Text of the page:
Dopson, Sue, Locock, Louise, Chambers, David and Gabbay, John (2001) Implementation of Evidence-Based Medicine: Evaluation of the Promoting Action on Clinical Effectiveness Programme. Journal of Health Services Research & Policy, 6 (1). pp. 23-31.
Objectives: To evaluate the Promoting Action on Clinical Effectiveness (PACE) programme, which sought to implement clinically effective practice in 16 local sites.
Methods: 182 semi-structured interviews, usually by telephone, with project team members, clinicians, and senior managers and representatives from the Department of Health and the King's Fund.
Results: The most influential factors were strong evidence, supportive opinion leaders and integration within a committed organization; without these factors, projects had little chance of success. Other factors (context analysis, professional involvement and good project management) emerged as important, supporting processes; their presence might be an additional help, but on their own they would not be enough to initiate change. A serious problem with any of them could have a strong adverse impact.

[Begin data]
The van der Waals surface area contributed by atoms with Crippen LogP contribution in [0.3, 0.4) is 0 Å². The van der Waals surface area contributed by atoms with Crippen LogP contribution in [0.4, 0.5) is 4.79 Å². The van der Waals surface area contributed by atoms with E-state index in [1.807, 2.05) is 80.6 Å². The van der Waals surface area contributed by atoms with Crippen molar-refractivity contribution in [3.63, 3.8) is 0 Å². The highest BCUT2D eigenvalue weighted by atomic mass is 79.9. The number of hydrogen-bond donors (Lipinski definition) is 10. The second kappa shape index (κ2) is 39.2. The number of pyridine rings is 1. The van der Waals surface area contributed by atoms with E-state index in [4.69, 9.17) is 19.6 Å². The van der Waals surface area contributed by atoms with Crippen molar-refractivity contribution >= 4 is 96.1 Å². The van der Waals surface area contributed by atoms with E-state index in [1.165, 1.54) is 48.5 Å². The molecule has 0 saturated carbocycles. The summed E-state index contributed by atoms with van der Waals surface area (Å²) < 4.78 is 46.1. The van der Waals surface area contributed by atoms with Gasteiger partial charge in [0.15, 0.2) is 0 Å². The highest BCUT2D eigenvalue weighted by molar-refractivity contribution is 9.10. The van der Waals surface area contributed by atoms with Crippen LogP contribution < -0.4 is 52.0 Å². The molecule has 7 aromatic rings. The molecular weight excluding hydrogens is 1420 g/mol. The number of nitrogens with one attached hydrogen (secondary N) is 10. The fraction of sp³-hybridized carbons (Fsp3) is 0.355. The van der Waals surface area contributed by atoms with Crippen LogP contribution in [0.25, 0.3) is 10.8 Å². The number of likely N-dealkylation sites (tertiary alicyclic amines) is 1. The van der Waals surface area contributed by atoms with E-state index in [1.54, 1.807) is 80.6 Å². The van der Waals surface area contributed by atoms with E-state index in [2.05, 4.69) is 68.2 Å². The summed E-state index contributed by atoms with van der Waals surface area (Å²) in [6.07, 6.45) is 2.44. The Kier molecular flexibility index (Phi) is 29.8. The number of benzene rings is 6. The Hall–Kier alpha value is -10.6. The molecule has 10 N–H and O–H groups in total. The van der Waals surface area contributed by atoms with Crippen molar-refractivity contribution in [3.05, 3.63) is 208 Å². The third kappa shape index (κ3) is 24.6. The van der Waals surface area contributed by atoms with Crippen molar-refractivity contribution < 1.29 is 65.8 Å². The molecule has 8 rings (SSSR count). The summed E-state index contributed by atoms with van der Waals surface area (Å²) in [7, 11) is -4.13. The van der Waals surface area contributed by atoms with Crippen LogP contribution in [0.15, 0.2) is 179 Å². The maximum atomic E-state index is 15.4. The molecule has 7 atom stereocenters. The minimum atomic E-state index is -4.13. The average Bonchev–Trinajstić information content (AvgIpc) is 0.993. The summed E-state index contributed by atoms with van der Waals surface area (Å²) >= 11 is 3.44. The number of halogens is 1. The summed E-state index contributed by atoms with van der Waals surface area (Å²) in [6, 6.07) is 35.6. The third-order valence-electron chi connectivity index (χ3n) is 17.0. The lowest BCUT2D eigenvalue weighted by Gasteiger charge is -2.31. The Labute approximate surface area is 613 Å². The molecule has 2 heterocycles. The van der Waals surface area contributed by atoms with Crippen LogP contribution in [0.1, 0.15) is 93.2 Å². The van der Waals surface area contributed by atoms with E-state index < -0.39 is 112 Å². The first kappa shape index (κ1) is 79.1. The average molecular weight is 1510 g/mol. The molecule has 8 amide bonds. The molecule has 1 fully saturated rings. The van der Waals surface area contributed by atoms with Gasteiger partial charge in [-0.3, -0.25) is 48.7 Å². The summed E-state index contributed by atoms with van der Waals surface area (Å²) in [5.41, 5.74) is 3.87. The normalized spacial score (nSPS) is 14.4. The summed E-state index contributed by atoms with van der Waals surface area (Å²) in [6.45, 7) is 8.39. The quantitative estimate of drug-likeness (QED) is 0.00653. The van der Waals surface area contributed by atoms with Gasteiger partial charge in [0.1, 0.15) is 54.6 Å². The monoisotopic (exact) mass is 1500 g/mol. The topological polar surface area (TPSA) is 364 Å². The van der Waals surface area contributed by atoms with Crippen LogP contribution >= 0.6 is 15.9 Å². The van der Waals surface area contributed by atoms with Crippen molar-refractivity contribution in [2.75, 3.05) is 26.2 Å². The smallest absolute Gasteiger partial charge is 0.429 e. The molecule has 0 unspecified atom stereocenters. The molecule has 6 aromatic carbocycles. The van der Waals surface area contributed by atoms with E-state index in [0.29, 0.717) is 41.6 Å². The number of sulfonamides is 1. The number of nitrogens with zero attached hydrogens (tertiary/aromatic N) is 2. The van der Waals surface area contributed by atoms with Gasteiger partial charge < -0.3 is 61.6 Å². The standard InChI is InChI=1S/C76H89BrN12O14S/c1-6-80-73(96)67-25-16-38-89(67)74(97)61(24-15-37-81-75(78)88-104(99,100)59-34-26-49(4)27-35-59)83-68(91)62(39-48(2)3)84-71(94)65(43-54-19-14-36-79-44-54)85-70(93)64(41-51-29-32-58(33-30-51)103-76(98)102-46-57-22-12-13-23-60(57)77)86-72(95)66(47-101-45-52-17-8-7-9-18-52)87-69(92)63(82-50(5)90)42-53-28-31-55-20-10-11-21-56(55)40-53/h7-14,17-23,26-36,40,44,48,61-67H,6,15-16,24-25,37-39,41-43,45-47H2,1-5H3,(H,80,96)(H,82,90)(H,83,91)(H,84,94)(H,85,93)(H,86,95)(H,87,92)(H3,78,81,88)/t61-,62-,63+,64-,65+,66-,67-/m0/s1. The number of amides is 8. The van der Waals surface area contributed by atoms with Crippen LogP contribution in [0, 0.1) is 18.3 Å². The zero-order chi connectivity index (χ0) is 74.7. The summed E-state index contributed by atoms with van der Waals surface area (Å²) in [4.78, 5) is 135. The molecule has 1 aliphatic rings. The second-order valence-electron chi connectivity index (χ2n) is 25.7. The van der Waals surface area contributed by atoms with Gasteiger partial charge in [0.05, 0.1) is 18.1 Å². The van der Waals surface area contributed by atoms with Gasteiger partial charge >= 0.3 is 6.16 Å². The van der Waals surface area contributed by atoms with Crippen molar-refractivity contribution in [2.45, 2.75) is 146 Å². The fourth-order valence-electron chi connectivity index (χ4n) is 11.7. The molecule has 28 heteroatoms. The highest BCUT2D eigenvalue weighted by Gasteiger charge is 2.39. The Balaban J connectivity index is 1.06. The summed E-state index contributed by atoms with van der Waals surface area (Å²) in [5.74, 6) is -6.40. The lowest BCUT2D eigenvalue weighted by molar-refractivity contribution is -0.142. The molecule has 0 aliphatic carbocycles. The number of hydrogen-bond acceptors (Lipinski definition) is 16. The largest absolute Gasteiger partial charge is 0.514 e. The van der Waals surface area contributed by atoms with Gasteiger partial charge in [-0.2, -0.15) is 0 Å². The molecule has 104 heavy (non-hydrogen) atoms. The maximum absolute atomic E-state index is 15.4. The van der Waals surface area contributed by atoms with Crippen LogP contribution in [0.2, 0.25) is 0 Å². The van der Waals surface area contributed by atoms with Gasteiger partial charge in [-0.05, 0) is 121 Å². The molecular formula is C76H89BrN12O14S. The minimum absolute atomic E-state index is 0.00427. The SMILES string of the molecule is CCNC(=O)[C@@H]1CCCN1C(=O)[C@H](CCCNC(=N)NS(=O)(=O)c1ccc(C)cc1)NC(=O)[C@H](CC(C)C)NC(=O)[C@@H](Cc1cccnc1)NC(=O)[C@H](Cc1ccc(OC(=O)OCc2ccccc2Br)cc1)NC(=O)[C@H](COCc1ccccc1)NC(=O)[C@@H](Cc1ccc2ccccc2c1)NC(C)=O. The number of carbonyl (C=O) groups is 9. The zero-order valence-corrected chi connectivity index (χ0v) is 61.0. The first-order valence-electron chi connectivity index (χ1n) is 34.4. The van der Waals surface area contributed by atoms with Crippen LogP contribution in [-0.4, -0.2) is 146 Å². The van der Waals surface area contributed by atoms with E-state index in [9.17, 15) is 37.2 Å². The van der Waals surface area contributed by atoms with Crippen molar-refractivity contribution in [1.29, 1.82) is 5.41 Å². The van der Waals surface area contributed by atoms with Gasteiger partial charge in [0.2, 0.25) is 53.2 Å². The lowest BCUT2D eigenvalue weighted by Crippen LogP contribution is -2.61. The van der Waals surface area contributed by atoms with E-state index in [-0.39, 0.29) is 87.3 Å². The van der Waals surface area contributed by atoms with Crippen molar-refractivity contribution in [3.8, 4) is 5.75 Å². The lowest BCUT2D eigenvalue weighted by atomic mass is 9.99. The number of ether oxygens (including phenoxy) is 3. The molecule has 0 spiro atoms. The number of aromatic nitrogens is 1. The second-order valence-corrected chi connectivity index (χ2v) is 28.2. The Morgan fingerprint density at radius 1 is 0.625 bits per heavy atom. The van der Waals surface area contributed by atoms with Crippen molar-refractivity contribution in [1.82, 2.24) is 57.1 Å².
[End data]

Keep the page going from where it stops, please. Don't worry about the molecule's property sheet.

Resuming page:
Conclusions: Although there is no simple formula for the factors that ensure successful implementation of research-based improvements to clinical practice, certain principles do seem to help. Time and resource need to be devoted to a period of local negotiation and adaptation of good research evidence based on a careful understanding of the local context, in which opinion leader influence is an important component of a well managed and preferably well integrated process of change.
|Centre:||Faculty of Organisational Behaviour|
|Date Deposited:||26 Aug 2010 15:15|
|Last Modified:||23 Oct 2015 14:05|
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